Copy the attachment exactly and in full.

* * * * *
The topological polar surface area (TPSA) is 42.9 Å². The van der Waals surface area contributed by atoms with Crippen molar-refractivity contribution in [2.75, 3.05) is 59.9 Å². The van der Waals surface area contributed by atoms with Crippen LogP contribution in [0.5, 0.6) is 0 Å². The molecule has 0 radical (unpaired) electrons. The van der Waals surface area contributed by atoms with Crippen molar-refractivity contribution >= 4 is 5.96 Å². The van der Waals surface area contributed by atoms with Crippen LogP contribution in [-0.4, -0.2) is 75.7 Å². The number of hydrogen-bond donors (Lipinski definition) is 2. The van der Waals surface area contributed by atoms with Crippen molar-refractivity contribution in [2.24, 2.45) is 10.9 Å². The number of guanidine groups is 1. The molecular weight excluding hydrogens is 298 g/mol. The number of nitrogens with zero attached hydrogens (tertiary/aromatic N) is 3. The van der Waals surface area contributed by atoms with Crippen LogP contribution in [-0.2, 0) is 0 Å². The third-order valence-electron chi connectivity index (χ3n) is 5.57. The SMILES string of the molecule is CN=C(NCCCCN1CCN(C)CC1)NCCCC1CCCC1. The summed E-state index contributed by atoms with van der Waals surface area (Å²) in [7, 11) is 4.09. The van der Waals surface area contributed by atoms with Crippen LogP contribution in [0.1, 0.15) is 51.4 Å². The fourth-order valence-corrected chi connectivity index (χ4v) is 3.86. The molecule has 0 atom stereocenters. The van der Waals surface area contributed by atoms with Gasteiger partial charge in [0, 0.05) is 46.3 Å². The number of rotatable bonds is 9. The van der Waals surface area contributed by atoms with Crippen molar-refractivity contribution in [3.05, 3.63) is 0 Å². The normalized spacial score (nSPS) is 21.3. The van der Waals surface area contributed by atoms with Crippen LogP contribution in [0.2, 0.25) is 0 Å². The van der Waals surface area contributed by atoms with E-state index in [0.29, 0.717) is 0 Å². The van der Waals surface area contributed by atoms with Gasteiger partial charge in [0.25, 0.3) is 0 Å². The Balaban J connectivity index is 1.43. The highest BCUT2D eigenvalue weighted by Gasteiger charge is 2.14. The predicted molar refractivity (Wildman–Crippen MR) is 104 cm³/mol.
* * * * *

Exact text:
The topological polar surface area (TPSA) is 42.9 Å². The van der Waals surface area contributed by atoms with Crippen molar-refractivity contribution in [2.75, 3.05) is 59.9 Å². The van der Waals surface area contributed by atoms with Crippen LogP contribution in [0.5, 0.6) is 0 Å². The molecule has 0 radical (unpaired) electrons. The van der Waals surface area contributed by atoms with Crippen molar-refractivity contribution >= 4 is 5.96 Å². The van der Waals surface area contributed by atoms with Crippen LogP contribution in [-0.4, -0.2) is 75.7 Å². The number of hydrogen-bond donors (Lipinski definition) is 2. The van der Waals surface area contributed by atoms with Crippen molar-refractivity contribution in [2.24, 2.45) is 10.9 Å². The number of guanidine groups is 1. The molecular weight excluding hydrogens is 298 g/mol. The number of nitrogens with zero attached hydrogens (tertiary/aromatic N) is 3. The van der Waals surface area contributed by atoms with Crippen LogP contribution in [-0.2, 0) is 0 Å². The third-order valence-electron chi connectivity index (χ3n) is 5.57. The SMILES string of the molecule is CN=C(NCCCCN1CCN(C)CC1)NCCCC1CCCC1. The summed E-state index contributed by atoms with van der Waals surface area (Å²) in [7, 11) is 4.09. The van der Waals surface area contributed by atoms with Crippen LogP contribution in [0.1, 0.15) is 51.4 Å². The fourth-order valence-corrected chi connectivity index (χ4v) is 3.86. The molecule has 0 atom stereocenters. The van der Waals surface area contributed by atoms with Gasteiger partial charge in [0, 0.05) is 46.3 Å². The number of rotatable bonds is 9. The van der Waals surface area contributed by atoms with Crippen molar-refractivity contribution in [3.05, 3.63) is 0 Å². The normalized spacial score (nSPS) is 21.3. The van der Waals surface area contributed by atoms with Crippen LogP contribution in [0.2, 0.25) is 0 Å². The van der Waals surface area contributed by atoms with E-state index in [0.29, 0.717) is 0 Å². The van der Waals surface area contributed by atoms with Gasteiger partial charge in [0.25, 0.3) is 0 Å². The Balaban J connectivity index is 1.43. The highest BCUT2D eigenvalue weighted by Gasteiger charge is 2.14. The predicted molar refractivity (Wildman–Crippen MR) is 104 cm³/mol.